Researchers create Ultra-Thin ‘Invisibility Cloak’

Researchers create Ultra-Thin ‘Invisibility Cloak’

A team of researchers at the University of California, Berkeley, has successfully created an ultra-thin ‘invisibility cloak’ which they claimed is flexible enough to be wrapped around an object of any shape.

According to a study published in Science, the ultra-thin invisibility cloak is layered with several thousands of nanoscale dots that alter any reflected light to make the object under the cloak appear flat.

Ziang Zhang, maker of the cloak, said that it is the first time when they‘ve done arbitrary shape cloaking. Invisibility cloak works by bending light around any object to make them undetectable, according to NBC News.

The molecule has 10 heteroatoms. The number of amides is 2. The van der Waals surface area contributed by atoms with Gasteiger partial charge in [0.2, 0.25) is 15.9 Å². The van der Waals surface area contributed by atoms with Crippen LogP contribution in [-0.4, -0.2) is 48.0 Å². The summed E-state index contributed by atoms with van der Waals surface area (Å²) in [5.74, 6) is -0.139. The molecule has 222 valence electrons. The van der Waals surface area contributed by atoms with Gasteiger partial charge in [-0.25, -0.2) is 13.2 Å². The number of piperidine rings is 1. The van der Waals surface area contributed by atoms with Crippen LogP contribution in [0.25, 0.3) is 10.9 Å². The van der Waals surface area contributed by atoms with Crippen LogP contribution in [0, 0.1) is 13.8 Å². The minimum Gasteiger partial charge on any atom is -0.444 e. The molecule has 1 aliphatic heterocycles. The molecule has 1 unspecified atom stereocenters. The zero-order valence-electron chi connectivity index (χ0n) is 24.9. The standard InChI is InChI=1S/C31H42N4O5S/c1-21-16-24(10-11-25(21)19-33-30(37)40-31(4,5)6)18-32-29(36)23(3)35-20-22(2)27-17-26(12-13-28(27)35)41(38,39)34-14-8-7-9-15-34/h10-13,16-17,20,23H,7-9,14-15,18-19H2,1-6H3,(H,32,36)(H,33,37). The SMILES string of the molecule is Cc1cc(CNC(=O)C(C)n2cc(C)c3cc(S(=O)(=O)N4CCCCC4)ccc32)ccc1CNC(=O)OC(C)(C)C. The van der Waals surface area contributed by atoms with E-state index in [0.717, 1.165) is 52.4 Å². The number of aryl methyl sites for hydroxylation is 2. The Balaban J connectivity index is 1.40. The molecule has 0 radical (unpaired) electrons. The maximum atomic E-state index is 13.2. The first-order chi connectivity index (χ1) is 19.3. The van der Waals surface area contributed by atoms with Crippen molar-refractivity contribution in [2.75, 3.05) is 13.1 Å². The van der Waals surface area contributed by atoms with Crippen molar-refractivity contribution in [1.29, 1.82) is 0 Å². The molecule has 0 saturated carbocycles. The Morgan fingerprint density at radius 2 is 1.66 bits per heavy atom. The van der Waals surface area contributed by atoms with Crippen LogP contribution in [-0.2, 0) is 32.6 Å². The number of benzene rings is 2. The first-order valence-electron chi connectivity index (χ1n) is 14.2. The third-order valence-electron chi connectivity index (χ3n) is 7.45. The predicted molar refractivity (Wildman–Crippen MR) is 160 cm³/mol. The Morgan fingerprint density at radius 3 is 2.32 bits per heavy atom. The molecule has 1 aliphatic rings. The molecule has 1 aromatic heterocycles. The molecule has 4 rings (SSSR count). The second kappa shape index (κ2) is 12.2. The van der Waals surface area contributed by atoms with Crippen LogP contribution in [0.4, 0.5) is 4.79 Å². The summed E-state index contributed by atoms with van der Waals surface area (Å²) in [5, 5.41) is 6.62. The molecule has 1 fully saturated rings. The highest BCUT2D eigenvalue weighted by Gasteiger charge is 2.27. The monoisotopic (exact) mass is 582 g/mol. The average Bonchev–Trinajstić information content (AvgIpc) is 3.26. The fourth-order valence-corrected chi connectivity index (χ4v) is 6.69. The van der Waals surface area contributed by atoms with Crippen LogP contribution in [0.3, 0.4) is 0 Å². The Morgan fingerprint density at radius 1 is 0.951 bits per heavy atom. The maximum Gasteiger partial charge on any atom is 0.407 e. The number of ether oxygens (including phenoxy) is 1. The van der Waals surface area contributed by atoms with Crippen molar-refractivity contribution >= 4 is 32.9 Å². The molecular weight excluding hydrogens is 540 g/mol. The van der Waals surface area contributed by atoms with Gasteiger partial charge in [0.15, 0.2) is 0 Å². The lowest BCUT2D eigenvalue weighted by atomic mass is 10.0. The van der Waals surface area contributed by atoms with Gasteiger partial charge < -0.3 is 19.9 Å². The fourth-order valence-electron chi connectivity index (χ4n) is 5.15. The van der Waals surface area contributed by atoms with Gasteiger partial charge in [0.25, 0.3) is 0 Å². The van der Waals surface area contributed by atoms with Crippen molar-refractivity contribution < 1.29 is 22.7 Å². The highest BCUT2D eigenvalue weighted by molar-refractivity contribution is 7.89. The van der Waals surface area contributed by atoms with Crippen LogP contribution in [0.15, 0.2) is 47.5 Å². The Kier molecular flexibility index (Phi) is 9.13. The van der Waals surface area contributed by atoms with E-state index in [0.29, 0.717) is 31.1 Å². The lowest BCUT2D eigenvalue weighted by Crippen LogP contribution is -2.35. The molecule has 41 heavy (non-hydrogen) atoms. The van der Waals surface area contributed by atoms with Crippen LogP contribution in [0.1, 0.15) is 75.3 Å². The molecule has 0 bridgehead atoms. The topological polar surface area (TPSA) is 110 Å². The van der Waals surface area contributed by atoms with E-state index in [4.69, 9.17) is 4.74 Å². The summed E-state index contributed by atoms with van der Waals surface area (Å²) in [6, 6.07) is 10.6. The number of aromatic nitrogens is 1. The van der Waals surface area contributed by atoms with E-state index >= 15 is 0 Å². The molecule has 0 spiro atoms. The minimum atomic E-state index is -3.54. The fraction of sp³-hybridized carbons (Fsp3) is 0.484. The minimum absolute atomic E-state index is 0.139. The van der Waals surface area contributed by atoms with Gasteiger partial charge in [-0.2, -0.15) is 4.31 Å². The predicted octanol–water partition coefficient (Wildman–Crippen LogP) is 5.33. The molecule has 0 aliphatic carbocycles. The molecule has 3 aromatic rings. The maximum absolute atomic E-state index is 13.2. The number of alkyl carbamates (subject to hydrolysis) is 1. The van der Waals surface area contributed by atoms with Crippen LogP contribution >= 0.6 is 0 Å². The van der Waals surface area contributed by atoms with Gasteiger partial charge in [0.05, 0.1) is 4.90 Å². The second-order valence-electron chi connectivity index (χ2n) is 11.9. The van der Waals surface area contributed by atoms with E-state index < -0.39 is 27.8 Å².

Usually, the materials used to make these cloaks are typically hard to shape and only work from narrow angles. If one walks wearing the cloak, it gets visible.

But Zhang’s cloak avoids that problem as it has a level of thinness and flexibility that allows it to fit around objects of any shape.

Researchers, in order to create the cloak, used a 50-nanometer-thick layer of magnesium fluoride, which is then coated with tiny, gold antennas that are each 30 nanometers thick. Each antenna ranges in size, between 30 to 200 nanometers long and 90 to 175 nanometers wide.

The cloak can make objects appear flat, but soon it destroys the illusion. Some more advancement is needed to be made to create a true ‘invisibility cloak’ that would allow humans to move around completely undetected, said researchers.

Zhang said, “One application might be in cosmetics. You can imagine if someone has a fat belly, like me, and he wants to look nice, he could put this layer on and it will look like a six pack”.

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